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Recycling and Waste Reduction

Recycling and Waste Reduction

Salem State encourages efforts to reduce waste and reuse items over recycling or placing in the trash. Students in an annual First Year Seminar explore the issues around reducing, reusing and recycling waste and conduct a waste audit on campus to help educate their peers. To reduce plastic use on campus, many events during the first weeks of school provide free, reusable water bottles to students to use at one of the 23 water bottle refill stations across campus. These have filled three-quarters of a million bottles – eliminating the need for that number of plastic water bottles. In another popular program, Starbucks on Central Campus offers a ten-cent discount to those who bring their own cup or mug when ordering a beverage.

In 2017, we expanded our recycling program to a single-stream system accepting paper, cardboard, glass, plastic, and metal. The dining halls also compost food waste through our award-winning composting program.

See which materials can and cannot be recycled on Salem State's campus!

Single-Stream Recycling at Salem State

Item 

Recycle? 

Notes

Paper, Cardboard 

Yes

No coffee cups or dirty pizza boxes

Glass 

Yes 

 

Clean Plastic

Yes

No Styrofoam, plastic bags, colored plastic (no Solo cups!)

Metal

Yes

Submit a work order for bulky metal. 

Textile Recycling 

Salem State collects well-worn clothing, bedding, pillows, knapsacks, and footwear for recycling. As long as these items are clean, even if they are stained or damaged, they can be placed in the white bins on campus. The program benefits both the environment and Salem State. For every ton of textiles recycled, Bay State Textiles will donate $100 to Salem State. 

Bins are located behind Viking Hall, Peabody Hall and near Bates Complex. Items must be placed in plastic bags to keep them free of moisture. During move-out, plastic bags are available at the front desks in all dorms. 

Below is a list of items that are acceptable for recycling or you may consult Bay State Textile’s website for the full list of items that can be recycled. Note that Bay State cannot accept mattresses, foam products such as mattress pads, or rugs. 

Acceptable items for textile recycling:

  • Clothing of all types; rips and stains are fine
  • Footwear: shoes, boots, flip-flops, slippers
  • Bedding: sheets, towels, comforters, pillows, curtains
  • Accessories: hats, scarves, gloves, backpacks, belts, ties, purses

Specialty Items

Electronics

Email ITS Helpdesk

Office Furniture or Appliances

Submit a work order. Items are evaluated and then stored for reuse, submitted to the state Surplus Property Program, recycled, or disposed of properly.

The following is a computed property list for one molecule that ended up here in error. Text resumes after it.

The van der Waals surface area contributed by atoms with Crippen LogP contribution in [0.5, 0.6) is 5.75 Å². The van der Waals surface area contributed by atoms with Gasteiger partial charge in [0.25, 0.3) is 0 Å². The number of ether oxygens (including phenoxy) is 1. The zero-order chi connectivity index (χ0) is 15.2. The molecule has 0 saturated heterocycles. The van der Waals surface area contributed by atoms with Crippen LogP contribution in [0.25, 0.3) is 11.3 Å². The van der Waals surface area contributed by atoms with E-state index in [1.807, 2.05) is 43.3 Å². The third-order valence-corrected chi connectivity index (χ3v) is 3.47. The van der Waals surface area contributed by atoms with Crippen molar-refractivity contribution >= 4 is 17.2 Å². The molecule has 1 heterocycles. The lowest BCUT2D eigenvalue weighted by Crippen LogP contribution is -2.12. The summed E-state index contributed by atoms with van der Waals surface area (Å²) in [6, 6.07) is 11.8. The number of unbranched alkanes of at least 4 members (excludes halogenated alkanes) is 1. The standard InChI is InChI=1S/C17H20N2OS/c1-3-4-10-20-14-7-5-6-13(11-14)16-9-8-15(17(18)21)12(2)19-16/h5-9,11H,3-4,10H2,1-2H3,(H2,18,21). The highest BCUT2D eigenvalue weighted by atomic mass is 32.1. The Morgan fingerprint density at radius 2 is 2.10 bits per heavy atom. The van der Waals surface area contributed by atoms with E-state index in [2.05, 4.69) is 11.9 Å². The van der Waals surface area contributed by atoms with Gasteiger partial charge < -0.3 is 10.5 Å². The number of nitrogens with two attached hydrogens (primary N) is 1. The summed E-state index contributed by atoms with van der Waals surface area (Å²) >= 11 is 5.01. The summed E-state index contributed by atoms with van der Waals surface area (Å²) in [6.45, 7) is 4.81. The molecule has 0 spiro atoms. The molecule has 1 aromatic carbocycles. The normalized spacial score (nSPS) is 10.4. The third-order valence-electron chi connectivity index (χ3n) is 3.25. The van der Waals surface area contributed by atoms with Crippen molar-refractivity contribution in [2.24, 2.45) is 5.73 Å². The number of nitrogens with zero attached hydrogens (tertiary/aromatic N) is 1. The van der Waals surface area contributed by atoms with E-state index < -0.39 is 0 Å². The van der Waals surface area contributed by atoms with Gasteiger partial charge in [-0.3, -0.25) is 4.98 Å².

Batteries

Collect these locally and submit a work order when collection container is full.

Lightbulbs 

Submit a work order.

Ink Cartridges

Our Ricoh representative collects spent cartridges and sends them to Ricoh to be recycled. Offices with additional, smaller printers collect the spent cartridges and send to Staples for recycling.

Questions? Contact Sustainability or the facilities helpline at 978.542.4357. You can also learn more by visiting the Massachusetts Department of Environmental Protection's Beyond the Bin Recycling Directory.

Mattress Recycling: SSU and UTEC

What happens to the soiled or torn mattresses that must be removed from Salem State dorms each year?

Rather than have these end up in a landfill or incinerator, Salem State recycles about 125 mattresses each year through a partnership with UTEC, a Lowell non-profit organization whose mission is to “ignite and nurture the ambition of our most disconnected youth to trade violence and poverty for social and economic success.”

Mattresses are notoriously difficult to dispose of responsibly. Metal springs complicate compaction and the many different materials in a mattress make recycling an unattractive proposition. UTEC engages proven-risk young people in the workforce while also diverting mattresses from the waste stream. UTEC youth hand-cut the mattresses and recycle the steel, foam, wood, some of the toppers, and cotton. Ultimately they are able to recycle 85% of each piece, by weight.

Recycling Materials into Art

Art + Design Department Professor Ken Reker incorporates recycled materials into his classes and his art, using hundreds of plastic water bottles in sculptures such as the one below:

Plastic Water Bottles Structure

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